In a move that could have a significant impact on the credit card industry, the House today voted 361-64 for a bill imposing new curbs on rates and fees levied by card issuers.
The Senate passed the credit card measure with an overwhelming majority on Tuesday -- a 90-5 vote.
President Obama said today he is planning to sign the bill into law later this week.
Referring to the mortage and housing bills he signed today, Obama said: "These two laws together with the comprehensive credit card reforms that I hope to sign later this week represent fundamental change that will help ensure a fair shake for hardworking Americans."
While a move on tighter credit card regulations by the House is likely to please some consumers, another measure has some scratching their heads.
In a separate 279-147 vote, the House approved an unrelated Senate amendment that permits concealed weapons in national parks and wildlife refuges where allowed by states.
Current regulations in national parks require that gun owners have their weapons unloaded and stored while they are in the park. But unless they are banned by state law, gun holders can bring their loaded weapons into national parks, which has some officials worrying that it would make it more difficult for them to pursue wrongdoers.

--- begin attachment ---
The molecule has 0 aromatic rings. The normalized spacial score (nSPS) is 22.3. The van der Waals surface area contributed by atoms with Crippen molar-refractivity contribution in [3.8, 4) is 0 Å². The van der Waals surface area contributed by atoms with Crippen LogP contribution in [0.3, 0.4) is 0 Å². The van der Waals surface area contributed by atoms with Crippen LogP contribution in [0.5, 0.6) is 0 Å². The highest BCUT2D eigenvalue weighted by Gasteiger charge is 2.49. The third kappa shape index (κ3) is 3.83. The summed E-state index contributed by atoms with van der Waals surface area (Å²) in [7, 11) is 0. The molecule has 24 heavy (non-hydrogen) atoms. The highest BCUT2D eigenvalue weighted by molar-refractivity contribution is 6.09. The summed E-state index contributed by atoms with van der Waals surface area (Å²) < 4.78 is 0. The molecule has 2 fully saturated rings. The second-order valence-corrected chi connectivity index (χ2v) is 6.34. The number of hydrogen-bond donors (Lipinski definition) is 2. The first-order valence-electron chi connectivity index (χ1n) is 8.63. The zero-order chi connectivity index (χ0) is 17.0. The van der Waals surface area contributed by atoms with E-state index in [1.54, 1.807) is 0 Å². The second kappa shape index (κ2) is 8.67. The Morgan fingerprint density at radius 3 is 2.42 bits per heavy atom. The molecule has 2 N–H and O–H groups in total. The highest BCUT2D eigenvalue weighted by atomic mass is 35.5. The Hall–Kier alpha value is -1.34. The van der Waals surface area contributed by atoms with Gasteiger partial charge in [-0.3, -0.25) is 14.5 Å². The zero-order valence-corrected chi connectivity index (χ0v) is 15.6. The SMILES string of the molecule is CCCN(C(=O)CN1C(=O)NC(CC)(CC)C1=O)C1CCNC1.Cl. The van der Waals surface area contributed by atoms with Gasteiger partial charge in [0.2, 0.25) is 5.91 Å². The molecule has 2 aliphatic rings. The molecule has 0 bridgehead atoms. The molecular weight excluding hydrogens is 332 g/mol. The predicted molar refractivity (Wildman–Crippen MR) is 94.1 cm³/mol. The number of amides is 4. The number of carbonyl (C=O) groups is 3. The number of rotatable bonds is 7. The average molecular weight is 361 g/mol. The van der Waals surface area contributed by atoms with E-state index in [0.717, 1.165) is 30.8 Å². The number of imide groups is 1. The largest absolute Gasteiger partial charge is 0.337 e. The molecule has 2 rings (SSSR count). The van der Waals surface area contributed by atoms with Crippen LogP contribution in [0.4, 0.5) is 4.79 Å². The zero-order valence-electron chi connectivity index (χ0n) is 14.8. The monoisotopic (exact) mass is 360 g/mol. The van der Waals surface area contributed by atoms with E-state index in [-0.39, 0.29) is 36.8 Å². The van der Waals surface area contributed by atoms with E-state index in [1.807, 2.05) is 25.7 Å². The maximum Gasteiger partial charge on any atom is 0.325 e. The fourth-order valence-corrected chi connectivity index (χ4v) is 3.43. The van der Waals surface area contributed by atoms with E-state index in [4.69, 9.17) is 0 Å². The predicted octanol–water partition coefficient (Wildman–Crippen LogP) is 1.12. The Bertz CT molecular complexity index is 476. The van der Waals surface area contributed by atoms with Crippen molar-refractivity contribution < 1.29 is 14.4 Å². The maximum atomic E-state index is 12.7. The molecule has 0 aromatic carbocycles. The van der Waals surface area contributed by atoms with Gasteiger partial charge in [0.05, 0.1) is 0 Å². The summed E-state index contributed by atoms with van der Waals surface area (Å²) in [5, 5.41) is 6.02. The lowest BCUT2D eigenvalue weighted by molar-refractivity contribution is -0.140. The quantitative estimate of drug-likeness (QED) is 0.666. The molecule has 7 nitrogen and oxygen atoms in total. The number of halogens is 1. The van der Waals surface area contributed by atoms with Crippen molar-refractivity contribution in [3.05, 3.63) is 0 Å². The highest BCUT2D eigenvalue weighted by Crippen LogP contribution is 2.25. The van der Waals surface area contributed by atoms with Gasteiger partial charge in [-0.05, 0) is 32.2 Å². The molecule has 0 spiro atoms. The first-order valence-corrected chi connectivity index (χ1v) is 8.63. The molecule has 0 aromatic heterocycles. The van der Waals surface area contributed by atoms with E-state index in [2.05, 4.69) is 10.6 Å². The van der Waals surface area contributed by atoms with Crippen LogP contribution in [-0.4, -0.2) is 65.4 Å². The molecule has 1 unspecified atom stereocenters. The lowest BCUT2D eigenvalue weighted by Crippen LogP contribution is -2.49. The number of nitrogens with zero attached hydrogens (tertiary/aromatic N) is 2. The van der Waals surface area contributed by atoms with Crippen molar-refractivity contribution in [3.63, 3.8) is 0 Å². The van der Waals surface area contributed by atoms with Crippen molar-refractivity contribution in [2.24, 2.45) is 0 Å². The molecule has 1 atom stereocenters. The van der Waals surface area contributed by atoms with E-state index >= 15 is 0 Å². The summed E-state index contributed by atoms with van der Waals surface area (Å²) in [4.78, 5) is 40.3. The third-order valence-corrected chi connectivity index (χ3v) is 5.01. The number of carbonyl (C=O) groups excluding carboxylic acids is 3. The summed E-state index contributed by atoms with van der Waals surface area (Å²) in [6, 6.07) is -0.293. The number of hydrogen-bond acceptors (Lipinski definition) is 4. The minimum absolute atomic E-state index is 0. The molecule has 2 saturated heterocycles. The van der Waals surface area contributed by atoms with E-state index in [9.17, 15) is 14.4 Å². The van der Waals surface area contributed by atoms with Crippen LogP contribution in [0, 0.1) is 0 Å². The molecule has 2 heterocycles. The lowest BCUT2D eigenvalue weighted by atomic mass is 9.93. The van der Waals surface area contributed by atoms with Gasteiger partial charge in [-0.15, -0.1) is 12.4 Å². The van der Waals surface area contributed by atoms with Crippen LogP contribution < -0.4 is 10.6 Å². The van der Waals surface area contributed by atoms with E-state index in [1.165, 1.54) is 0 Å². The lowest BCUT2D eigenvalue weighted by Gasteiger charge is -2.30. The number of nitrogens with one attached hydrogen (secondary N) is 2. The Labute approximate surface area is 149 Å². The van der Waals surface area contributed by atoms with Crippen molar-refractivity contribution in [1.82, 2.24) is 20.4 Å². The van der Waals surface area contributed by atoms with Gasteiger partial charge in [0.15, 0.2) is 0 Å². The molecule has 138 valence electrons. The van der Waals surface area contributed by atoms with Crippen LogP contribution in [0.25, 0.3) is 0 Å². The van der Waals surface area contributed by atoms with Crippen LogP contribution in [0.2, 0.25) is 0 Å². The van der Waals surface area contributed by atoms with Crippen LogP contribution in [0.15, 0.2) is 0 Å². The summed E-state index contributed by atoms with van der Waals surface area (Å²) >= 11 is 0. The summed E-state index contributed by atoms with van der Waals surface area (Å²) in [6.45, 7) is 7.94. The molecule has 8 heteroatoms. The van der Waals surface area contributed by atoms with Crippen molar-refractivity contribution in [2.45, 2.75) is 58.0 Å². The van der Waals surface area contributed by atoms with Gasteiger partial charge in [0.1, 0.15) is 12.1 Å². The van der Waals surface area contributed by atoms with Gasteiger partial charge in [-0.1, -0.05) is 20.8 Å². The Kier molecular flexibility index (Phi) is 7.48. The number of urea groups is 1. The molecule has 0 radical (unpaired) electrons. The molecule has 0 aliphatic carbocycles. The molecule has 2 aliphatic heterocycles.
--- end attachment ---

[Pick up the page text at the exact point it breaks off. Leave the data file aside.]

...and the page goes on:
Five of the most-visited national parks are in states that allow concealed weapons.
Sen. Tom Coburn, R-Okla., and other pro-gun lawmakers pushed a vote on that amendment before the Credit Card Bill of Rights passed the Congress.
Coburn, when asked today what the Credit Cardholders' Bill of Rights has to do with guns, responded: "Easy. ... It's not about guns. It's about states' rights, being able to determine what is in the best interests of them and it's about the Second Amendment and it's not about bureaucrats telling Americans when their rights will be taken away."
In the Senate, 27 Democrats supported the measure, while 105 Democrats voted "Yes" on the House side.
Those who did not vote for the bill expressed outrage.
"Today is a victory for every American who holds a credit card," said Rep. Carolyn Maloney, D-N.Y. "I regret that added to it was the unrelated and dangerous gun bill, and we should not have had to do credit card reform at the barrel of a gun."
The credit card bill gives consumers expanded protections, fewer fees and more clarity.
"Many Americans depend on credit cards to get by in this economy, and today they have won a giant victory that ensures they are protected from practices that would drive them further into debt, while also making our economy stronger," said Sen. Christopher Dodd, D-Conn., chairman of the Banking Committee.
The legislation won't cap interest rates, as some had hoped, and the government can't force consumers to make prudent financial decisions. But this bill, within nine months, would require a new level of clarity for consumers where the rules of the credit card game would be at the very least clearly spelled out.
The main goals of the measure are to prevent unfair interest rate hikes, sudden changes in terms and eliminate exorbitant and unnecessary fees.